Most of those among us who enjoy a drink now and again will not have been able to escape the onslaught and current variety of craft beers. This market is estimated to be worth $23.5billion, consisting of over 5,234 craft beer breweries in the US, compared to 2,000 just five years ago.
As an investment opportunity, it has most certainly passed for most as these micro-breweries are now neither miniature nor begging for capital. So what things or ideas are on-trend for investors? Here are some up and coming new crazes worth keeping an eye on.
Staying with the beer theme, you can’t move for weird and wonderful flavours coming from the taps in your local bars. Chocolate, raspberry or rum are just a tiny sample of the flavoured beers consumers have available to them.
Whether we like it or not, variety is the spice of life and the more beers that bars and restaurants have available, the more likely the customers that are into that sort of thing are likely to come back. For an investor, the trendier the better, therefore flavoured beers could be a good bet.
According to market analysts, one thing that will not make your money go up in smoke is the tobacco industry. It’s billed as the fastest growing sector, with a availability of new products and popularity in the developed world being considered a factor.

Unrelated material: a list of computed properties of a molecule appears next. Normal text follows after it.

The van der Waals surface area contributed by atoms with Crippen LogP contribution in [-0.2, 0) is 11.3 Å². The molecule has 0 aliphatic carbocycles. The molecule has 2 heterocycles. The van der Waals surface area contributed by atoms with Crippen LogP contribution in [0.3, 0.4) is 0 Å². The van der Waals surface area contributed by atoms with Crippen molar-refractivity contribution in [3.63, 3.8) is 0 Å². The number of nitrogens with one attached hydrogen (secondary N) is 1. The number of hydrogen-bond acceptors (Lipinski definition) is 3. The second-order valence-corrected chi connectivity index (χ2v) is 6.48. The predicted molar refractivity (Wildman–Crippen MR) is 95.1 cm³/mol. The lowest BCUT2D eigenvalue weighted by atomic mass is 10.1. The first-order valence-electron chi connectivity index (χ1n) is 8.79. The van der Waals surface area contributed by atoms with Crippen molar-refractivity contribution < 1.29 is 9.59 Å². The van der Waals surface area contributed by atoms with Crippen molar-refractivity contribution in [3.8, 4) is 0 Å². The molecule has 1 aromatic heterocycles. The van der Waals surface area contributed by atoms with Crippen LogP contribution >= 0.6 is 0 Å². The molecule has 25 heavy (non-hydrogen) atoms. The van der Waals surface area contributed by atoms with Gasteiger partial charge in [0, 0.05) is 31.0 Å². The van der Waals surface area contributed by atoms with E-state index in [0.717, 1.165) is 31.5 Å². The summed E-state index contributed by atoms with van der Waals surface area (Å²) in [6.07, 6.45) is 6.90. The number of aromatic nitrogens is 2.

E-cigarettes are classed as Reduced Risk Products (RRPs) and with a population fixated on healthier living, they make an attractive alternative. However, despite the known risks associated with smoking, the tobacco market is still worth an incredible $770billion and is expected to get even bigger.
Arts and Crafts
This market is somewhat cyclical, but now is certainly a time where we are seeing arts and crafts gaining momentum. In a world filled with tech-obsessed consumers, it is not considered normal to be without a touchscreen device. Now there is a portion of the market looking to give their eyes a rest and their brains a different challenge.
Marketable products, such as cross-stitching sets and ‘How To’ guides on hobbies like calligraphy and embroidery, are certainly a craze worth investing in. It’s hip to be square right now, so this industry could see your investment grow.
Regenerated Retro Products
The re-launch of the Nokia 3310 in Europe (yet to be decided in the US) has highlighted a hunger in the tech market for new and improved versions of old products. Revamps, therefore, could be the in thing.
Arcade games, gramophones and Polaroid cameras are all examples of retro products which have been redesigned to be sleek-looking and operationally sound – sometimes all the things that the original versions were not.
Crazes are usually short lived, unless they replace something which fills a permanent niche. The mini-disk was trumped by the MP3 player and the digital camera has all but replaced traditional photography. But the beauty of crazes is that the most industrious inventors are backed by visionary investors. Or those of us in search of a quick way to multiply our bank balances!